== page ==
"If man is capable of altering physical things with his freedom, God cannot be 'forbidden' to do the same, in a higher way".
The Full Professor emeritus of Philosophy, Juan José Sanguineti, gave the VI Mariano Artigas Memorial Lecture at the University of Navarra.
28 | 09 | 2021
"If man is capable of altering physical things with his freedom, God cannot be 'forbidden' to do the same, in a higher way". This was affirmed at the University of Navarra by Professor Juan José Sanguineti, Full Professor emeritus of Philosophy of the Pontifical University of the Holy Cross (Rome).
The expert gave the 6th Mariano Artigas Memorial Lecture, organised by the academic centre's group de research 'Science, Reason and Faith' (CRYF), and focused his exhibition on 'How does God act in casual events?
In his speech he first examined the nature of chance and its relevance in nature. Subsequently, he raised the topic of God's action in the world, especially his providence and its possible relation to chance; and he considered this problematic first in Thomas Aquinas and then in some authors who are protagonists of contemporary debates. Finally, he drew some conclusions.
Among them he stressed that "phenomena of strict chance, such as fortuitous encounters, favourable or not, are caused by God as the first 'Cause' who wills a world with coincidences". And he pointed out that God has created a contingent world in which he can intervene with a wide freedom in the respect of natural laws "with purposes oriented to the good of human persons, willed by God more directly than any other natural thing".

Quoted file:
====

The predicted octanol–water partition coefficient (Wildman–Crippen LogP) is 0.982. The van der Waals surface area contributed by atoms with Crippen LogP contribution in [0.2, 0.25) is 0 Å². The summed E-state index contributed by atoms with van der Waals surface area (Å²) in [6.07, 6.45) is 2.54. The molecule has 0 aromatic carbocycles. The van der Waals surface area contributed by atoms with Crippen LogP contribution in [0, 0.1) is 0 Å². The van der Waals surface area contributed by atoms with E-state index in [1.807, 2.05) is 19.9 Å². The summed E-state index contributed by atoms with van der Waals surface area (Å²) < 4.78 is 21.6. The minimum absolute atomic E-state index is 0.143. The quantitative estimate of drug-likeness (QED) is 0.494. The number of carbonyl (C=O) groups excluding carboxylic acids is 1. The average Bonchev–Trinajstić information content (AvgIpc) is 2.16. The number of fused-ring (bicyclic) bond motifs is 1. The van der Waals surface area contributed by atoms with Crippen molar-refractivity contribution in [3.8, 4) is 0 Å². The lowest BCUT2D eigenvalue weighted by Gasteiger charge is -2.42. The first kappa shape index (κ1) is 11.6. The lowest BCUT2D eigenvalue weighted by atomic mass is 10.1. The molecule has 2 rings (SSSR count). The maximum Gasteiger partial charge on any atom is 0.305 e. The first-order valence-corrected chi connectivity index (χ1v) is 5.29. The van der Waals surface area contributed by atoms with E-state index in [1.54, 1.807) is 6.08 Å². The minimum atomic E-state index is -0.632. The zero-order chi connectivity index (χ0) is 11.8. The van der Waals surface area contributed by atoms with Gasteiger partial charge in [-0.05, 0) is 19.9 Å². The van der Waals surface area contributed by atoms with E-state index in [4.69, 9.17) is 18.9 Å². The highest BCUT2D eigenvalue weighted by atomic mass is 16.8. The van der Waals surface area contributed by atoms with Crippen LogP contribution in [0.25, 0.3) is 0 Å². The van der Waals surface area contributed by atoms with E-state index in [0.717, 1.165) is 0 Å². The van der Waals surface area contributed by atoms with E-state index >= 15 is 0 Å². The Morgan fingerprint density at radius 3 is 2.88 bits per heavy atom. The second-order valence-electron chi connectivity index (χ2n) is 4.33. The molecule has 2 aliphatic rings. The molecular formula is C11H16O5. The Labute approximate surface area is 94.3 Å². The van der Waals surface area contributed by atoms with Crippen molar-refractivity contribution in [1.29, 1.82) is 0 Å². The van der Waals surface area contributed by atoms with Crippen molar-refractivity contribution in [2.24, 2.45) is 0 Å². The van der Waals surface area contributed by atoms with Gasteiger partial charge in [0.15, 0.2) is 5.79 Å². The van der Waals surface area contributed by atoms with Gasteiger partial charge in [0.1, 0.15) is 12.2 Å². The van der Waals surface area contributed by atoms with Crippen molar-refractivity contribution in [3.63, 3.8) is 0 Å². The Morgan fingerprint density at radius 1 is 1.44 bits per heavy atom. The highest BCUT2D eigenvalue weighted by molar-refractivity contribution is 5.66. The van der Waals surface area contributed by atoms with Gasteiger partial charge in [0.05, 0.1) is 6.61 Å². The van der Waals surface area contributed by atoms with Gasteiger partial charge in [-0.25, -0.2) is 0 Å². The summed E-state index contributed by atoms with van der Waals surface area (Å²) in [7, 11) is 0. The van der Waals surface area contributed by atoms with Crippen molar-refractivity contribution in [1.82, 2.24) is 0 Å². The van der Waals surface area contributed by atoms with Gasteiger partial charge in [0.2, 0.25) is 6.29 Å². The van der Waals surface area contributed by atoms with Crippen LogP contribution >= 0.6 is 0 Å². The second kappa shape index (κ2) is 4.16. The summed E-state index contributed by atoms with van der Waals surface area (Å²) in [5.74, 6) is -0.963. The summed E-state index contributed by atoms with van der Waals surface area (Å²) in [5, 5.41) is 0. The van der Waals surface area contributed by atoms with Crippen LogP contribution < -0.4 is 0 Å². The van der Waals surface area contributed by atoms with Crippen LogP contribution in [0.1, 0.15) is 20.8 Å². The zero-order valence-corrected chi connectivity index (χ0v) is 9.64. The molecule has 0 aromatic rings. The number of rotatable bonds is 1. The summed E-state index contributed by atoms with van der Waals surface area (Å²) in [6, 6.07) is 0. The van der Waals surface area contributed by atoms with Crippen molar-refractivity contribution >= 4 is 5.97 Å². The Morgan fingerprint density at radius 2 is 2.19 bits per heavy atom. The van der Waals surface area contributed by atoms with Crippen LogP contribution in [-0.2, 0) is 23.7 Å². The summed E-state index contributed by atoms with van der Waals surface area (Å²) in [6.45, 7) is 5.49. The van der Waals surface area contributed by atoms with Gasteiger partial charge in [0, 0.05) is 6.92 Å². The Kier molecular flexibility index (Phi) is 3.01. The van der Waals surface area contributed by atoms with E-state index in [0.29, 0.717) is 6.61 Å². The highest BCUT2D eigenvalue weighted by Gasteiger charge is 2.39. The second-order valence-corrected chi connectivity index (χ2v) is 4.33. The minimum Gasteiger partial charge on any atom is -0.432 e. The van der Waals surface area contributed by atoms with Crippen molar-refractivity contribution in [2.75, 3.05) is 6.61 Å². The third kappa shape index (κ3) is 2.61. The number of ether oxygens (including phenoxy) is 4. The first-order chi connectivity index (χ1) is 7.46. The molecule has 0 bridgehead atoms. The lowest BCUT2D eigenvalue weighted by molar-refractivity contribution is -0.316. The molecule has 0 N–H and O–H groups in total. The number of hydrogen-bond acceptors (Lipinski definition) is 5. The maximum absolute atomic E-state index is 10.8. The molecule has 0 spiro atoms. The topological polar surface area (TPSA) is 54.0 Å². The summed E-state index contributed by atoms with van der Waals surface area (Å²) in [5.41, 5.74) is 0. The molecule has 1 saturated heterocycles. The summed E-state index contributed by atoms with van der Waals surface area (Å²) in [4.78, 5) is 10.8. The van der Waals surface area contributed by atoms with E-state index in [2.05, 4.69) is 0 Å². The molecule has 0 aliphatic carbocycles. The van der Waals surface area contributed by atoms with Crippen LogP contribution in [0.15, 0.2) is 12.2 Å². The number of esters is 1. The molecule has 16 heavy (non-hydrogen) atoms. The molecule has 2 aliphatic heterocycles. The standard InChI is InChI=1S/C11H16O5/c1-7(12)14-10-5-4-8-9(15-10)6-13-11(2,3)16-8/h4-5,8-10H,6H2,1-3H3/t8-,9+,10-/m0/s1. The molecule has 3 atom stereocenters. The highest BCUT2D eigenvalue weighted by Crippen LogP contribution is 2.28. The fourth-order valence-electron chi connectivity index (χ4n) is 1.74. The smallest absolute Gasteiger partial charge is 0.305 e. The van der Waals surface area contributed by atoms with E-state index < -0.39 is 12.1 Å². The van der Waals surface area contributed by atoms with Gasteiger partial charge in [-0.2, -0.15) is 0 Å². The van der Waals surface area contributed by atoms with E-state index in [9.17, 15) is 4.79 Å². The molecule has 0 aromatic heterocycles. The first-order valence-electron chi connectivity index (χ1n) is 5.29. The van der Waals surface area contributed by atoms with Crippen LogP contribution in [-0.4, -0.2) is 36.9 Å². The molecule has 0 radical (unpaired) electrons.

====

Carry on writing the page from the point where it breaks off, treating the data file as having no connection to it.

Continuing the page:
He recalled that "nature is rigorous, but not absolute". He added: "It is unreasonable to think of a physical universe completely closed to an action of God that can transcend physical laws, when man himself organises things, with art and technology, in a way that goes beyond what these physical laws dictate".
Professor Sanguineti, Full Professor and author of about a hundred scientific papers
Juan José Sanguineti holds a doctorate in Philosophy and Letters from the University of Navarra and Full Professor emeritus from the Pontifical University of the Holy Cross (Rome). He is the author of more than sixteen books and about a hundred scientific articles, especially on the topics of Philosophy of nature, Philosophy of science, cosmology, Philosophy of knowledge, Philosophy of the mind and neuroscience.
This is the sixth edition of the Memorial Lecture, which began in 2011 and is held every two years. Historians such as William Shea and John Brooke, scientists such as Karl Giberson and Tanzella-Nitti and philosophers such as Juan Arana have participated.